She was the first one of her family born in the United States. All the previous generations of her clan, even including her older sister, began their lives in the small Calabrian village of Filadelfia (I'm not kidding.). Despite being born in the States, she too grew up in two different worlds; an American one on side of her front door, and an Italian one on the other. I never heard her speak a word of what I assume was her first language, but sometimes the muttering under her breath seemed incoherent to me. In line with the stereotype, she was a fantastic cook. My mother and I still make her "famous" spaghetti sauce and meatballs to this day, although not quite well as she did. Once, I asked her what her middle name was. She said it was Barbara, and that she picked it herself after her confirmation as a teenager. I asked her why she picked that name. She told me it was because it was very American. That was all she ever wanted; to embrace and live up to wholeheartedly the values of the soil on which she was born. I visited Filadelfia when I was 17, a few years after she passed away from pancreatic cancer. It's a curious little town with four churches situated at each corner of the main square. One of them is named after St. Barbara.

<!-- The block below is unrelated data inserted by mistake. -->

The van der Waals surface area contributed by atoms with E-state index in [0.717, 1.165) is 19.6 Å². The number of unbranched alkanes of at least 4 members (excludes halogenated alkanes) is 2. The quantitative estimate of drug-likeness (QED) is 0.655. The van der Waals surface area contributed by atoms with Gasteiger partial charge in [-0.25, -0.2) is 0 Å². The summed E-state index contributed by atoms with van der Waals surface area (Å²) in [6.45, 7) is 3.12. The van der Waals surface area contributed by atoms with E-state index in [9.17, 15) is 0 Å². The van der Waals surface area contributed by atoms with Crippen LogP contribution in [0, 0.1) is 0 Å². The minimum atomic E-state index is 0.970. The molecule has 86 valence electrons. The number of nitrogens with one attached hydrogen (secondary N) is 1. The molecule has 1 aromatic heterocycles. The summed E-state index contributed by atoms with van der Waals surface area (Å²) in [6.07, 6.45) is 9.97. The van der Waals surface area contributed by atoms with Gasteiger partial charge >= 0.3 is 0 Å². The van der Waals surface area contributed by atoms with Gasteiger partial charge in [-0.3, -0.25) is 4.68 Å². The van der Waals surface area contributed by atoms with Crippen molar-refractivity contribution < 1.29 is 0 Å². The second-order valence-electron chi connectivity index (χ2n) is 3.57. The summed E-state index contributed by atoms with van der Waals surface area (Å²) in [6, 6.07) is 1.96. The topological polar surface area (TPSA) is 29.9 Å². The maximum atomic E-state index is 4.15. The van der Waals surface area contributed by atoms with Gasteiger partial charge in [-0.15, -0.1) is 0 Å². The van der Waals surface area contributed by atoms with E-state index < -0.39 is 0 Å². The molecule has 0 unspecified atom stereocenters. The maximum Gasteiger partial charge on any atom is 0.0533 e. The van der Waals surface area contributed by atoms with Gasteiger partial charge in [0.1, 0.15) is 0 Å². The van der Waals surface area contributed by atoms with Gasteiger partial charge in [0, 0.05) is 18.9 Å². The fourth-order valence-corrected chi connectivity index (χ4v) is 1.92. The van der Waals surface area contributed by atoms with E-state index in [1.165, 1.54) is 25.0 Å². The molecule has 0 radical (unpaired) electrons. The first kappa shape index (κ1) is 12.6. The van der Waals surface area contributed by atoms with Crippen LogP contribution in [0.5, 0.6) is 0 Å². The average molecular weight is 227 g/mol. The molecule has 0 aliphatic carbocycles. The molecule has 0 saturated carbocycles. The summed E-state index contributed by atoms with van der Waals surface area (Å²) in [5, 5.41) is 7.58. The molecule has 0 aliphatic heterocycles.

– Nikki Link